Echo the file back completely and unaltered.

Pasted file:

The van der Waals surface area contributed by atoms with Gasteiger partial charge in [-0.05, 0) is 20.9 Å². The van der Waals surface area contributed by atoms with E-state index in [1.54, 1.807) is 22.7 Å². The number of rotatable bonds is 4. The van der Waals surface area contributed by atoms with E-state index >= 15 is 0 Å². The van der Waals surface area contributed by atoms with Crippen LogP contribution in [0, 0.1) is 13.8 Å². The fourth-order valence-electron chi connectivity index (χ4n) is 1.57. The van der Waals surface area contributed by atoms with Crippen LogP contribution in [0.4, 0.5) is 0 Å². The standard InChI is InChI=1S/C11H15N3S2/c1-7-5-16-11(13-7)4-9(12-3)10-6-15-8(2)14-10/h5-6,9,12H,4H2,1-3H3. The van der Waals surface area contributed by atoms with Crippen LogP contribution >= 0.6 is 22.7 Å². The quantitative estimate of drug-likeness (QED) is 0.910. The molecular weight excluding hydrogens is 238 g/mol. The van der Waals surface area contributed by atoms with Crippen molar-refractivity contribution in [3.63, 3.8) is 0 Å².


The van der Waals surface area contributed by atoms with Gasteiger partial charge in [-0.05, 0) is 20.9 Å². The van der Waals surface area contributed by atoms with E-state index in [1.54, 1.807) is 22.7 Å². The number of rotatable bonds is 4. The van der Waals surface area contributed by atoms with E-state index >= 15 is 0 Å². The van der Waals surface area contributed by atoms with Crippen LogP contribution in [0, 0.1) is 13.8 Å². The fourth-order valence-electron chi connectivity index (χ4n) is 1.57. The van der Waals surface area contributed by atoms with Crippen LogP contribution in [0.4, 0.5) is 0 Å². The standard InChI is InChI=1S/C11H15N3S2/c1-7-5-16-11(13-7)4-9(12-3)10-6-15-8(2)14-10/h5-6,9,12H,4H2,1-3H3. The van der Waals surface area contributed by atoms with Crippen LogP contribution >= 0.6 is 22.7 Å². The quantitative estimate of drug-likeness (QED) is 0.910. The molecular weight excluding hydrogens is 238 g/mol. The van der Waals surface area contributed by atoms with Crippen molar-refractivity contribution in [3.63, 3.8) is 0 Å².